Evolution, not revolution. That’s the way Belgian designer Glenn Martens approaches his collections as creative director of Y/Project.

His co-ed Fall/Winter 2019 show at Pitti Uomo 95 was no different. The streetwear-meets-couture reconstructed design aesthetic the brand is known and loved for was still present, but in an evolved form.

Hero pieces such as double-layered shoulder shirts, pop-up pants, structured, reworked tailoring, oversized Fair Isle wool sweaters, pearl hoop earrings, square-toed boots, football scarves depicting historical figures, and logoed leather belts were all there, but this time they came in new color variations, fabrics, and shapes.

The show was held in the holy corridor courtyard of the basilica of the Santa Maria Novella church in Florence, where industry attendees, along with hundreds of students from nearby universities and other locals invited by Martens, were handed small torches to guide them through the dark ancient halls of the church’s cloister. The flashlights were the show’s main light source, making some of the detailing hard to see at times yet making the show’s setting all the more dramatic.

“It doesn’t matter if you’re a magazine editor or a student in Pitti, you have to work together to see the show,” Martens explained backstage.

This democratic approach fitted the theme of the collection. Whereas a number of past seasons were one-size-fits-all, this time was about celebrating individuality. “A lot of the clothes are made in a way that you can change and adapt them, which should emphasize the feeling of making something more personal,” Martens told Highsnobiety, highlighting a coat that can be worn in seven ways.

Since taking the helm of the label in 2013, Martens together with business partner Gilles Elalouf has grown Y/Project into a critically acclaimed brand that was a finalist for the LVMH Prize in 2016, won the ANDAM Award in 2017, and counts Rihanna and Gigi Hadid among its celebrity clients.

But the brand is about more than just hype. It has the business to back up the buzz. Y/Project currently boasts more than 150 stockists, up from 12 in 2013, while the brand reached €5 million (approximately $6 million) in revenue last year, up from €3 million (approximately $3.5 million) a year earlier.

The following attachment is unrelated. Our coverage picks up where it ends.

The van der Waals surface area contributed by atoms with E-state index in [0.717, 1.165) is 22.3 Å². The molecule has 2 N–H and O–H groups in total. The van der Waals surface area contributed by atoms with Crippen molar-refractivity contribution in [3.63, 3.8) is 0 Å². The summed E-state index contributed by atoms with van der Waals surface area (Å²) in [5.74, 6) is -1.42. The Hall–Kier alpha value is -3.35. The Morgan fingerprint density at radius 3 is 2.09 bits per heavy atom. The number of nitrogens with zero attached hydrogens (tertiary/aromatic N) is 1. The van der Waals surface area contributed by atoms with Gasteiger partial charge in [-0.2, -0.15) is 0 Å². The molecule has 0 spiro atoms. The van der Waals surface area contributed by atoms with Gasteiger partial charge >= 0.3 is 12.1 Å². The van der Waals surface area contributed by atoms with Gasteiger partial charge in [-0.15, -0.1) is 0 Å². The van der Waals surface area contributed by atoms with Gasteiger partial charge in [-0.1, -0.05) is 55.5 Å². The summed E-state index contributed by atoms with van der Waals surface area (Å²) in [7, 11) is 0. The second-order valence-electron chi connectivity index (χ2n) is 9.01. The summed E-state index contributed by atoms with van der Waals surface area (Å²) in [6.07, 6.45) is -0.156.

It was in part the business decision to grow Y/Project’s menswear business — the brand’s women’s line remains the main moneymaker — that brought Martens to Pitti in the first place, where he follows in the footsteps of past guest designers Raf Simons, Virgil Abloh, and Craig Green.

For this show, it also meant adding new product categories to the mix on the men’s side. New territories were explored with masculine footwear and bag lines, including square-toed Chelsea boots and Oxfords in baby blue and crocodile-embossed leather. There were also thigh-high options that came in sand suede and patent leather, the former colorway resembling Martens’ recent collaboration with UGG. The weekend bags, backpacks, and fanny packs, in part, came in nylon with brown leather frame structures built around them.

This outstanding collection was a balance of opulence and simplicity. Think knitwear and turtlenecks trapped in tulle, monochrome tracksuits with trims in bright hues and wide, corduroy trousers with art made out of the lines of the corduroy fabric. A special shout-out goes to the remarkable women’s earrings, which are sure to be a hit.

At the end of the show, the models lined up Vanessa Beecroft-style in the middle of the courtyard, light finally hovering above them. Only then could the audience, which rushed over through the muddy grass, see the meticulous craftsmanship up close. That rush, that excitement is a symbol of what’s to come for Y/Project when the collection hits stores later in the year.

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Toronto-born, bred in The Netherlands, living in London.

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